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by depraving the appetite, corrupting the principles, and ruining the character, of one of its members, he can riot on his ill-gotten wealth, beyond the reach of the law. In this case, as in the other, a father may be deprived of the services of his son, and not only this, but his son may be thrown a hopeless burden upon his scanty means, and yet there is no remedy If, through the mere neglect of the agents of a town, a bridge or road is suffered to be out of repair, and a husband should thereby lose his life, the wife is entitled to heavy damages against the town for this neglect of duty. But if a person, licensed by the civil authority of the same town, should get that husband drunk, and, in consequence of this, he should fall from that bridge, or stumble in that road, and lose his life, neither the town nor the rum-seller could be made to contribute a dollar for the relief of the injured widow. Your memorialists are advised that, in all other instances, a man is supposed to intend the probable consequences of his own acts, and is responsible, both civilly and criminally, accordingly. If a person should carelessly throw a firebrand into a powder-magazine, he would be liable to be prosecuted for the murder of all that should lose their lives by the explosion. If a confectioner, for the sake of gain, should sell poisoned candy to children, although he should warn them of the danger, he would be liable to their parents for the expense of any sickness resulting from such a rash act. But, if a rum-seller should deal out his poison to a thoughtless youth, though well knowing that the consequences will be, loss of property, loss of health, loss of reputation, and, probably, loss of life, the suffering parent can neither chastise him for the outrage, nor prevent its repetition. Your memorialists cannot account for these strange inconsistencies in the law, except upon the supposition, that, as nothing but the love of gain ever induced a man to engage in such a traffic, so nothing but the same self-interest has hitherto blinded legislatures to the evils that flow from it, and prevent their applying the appropriate remedy. But your memorialists indulge the hope that, since so much light has been shed upon the subject, a just legislation will now be adopted. They therefore pray that some law may be passed, providing a remedy for the civil injuries occasioned by the sale of intoxicating drinks, and would respectfully recommend the following, to wit:—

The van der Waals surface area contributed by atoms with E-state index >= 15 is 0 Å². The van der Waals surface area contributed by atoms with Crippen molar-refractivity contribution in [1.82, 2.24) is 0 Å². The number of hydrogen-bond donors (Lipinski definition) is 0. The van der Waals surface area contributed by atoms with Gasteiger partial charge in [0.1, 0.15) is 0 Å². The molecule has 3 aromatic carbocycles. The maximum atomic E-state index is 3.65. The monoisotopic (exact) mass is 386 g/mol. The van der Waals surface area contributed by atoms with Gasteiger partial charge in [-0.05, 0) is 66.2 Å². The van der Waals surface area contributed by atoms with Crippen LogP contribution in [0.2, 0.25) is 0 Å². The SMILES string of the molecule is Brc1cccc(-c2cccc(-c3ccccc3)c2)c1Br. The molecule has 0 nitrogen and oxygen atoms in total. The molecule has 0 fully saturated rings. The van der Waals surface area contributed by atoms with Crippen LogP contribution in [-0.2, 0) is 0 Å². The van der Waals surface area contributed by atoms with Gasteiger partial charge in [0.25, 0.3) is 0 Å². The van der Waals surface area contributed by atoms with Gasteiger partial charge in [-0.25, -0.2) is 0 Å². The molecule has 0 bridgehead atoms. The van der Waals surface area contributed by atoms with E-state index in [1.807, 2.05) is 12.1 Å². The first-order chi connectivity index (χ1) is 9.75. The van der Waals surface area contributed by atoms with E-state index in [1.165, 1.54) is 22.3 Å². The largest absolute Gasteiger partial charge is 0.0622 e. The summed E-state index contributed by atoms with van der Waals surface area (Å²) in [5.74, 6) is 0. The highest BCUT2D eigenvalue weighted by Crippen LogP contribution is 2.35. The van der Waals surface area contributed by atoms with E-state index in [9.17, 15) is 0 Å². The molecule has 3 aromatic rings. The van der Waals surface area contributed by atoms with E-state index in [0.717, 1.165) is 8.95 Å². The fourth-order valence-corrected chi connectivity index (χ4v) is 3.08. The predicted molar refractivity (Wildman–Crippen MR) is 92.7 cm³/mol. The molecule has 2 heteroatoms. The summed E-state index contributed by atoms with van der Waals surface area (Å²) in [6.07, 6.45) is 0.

Be it enacted by the Senate and House of Representatives, in General Court assembled, and by the authority of the same, as follows:
SECT. 1. That, whenever a parent shall be deprived of the services, care or attention of a child, and whenever a husband shall be deprived of the services, care or attention of a wife, through the intemperance of such child or wife, and such intemperance shall have been maliciously, or for the sake of gain, knowingly caused or promoted by the sale or gift of intoxicating liquor to such child, or wife, by any person or persons, such parent or husband may bring an action on the case, against such person or persons, so causing or promoting such intemperance, and recover such damages as, to the court and jury trying the case, shall, under all the circumstances of the case, appear just and reasonable.
SECT. 2. Whenever a wife shall be deprived of the support, care, kindness or attention of a husband, through the intemperance of such husband, and such intemperance shall have been maliciously, or for the sake of gain, knowingly caused or promoted by the sale or gift of intoxicating liquor to such husband, by any person or persons, the next of kin of such wife, or, if there be no next of kin, or if he or she shall neglect or refuse to bring a suit, any person acting as the next friend of such wife, may bring an action on the case, in his or her name, against such person or persons causing or promoting such intemperance, and recover such damages as the court and jury, trying the case, shall deem just and reasonable; and the party to whom such damages shall be awarde I shall hold the same, after deducting the charges and expenses of the suit, as trustee for the sole and separate use and benefit of said wife and her legal representatives; and the court before whom the case is tried may, if they see fit, require the plaintiff to give bonds to the treasurer of the town in which such wife may, at the commencement of the suit, reside, for the faithful discharge of the trust.
SECT. 3. Whenever a town shall be subjected to expense in the support of a pauper, who has been reduced to want by intemperance, and such intemperance shall have been maliciously, or for the sake of gain, caused or promoted by the gift or sale of intoxicating liquor to such pauper, by any person or persons, the selectmen of such town may bring an action on the case, in the name of the town, against such person or persons, and recover the expense so incurred by such town.
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In the Year One Thousand Eight Hundred and FortyEight.
In addition to An Act relating to Abstracts of School Returns and the duties of School Committees, approved on the fourteenth day of April, in the year one thousand eight hundred and forty-seven.
BE it enacted by the Senate and House of Representatives, in General Court assembled, and by the authority of the same, as follows:
1 Any city or town may withhold such compensation 2 as the school committee of such city, or town, are 3 now authorized, by law, to receive, if such town shall 4 have forfeited its due portion of the income of the 5 school fund, through the failure of such committee to 6 comply with the provisions of the fourth section of the 7 two hundred and twenty-third chapter of the general 8 laws passed in the year one thousand eight hundred 9 and forty-six.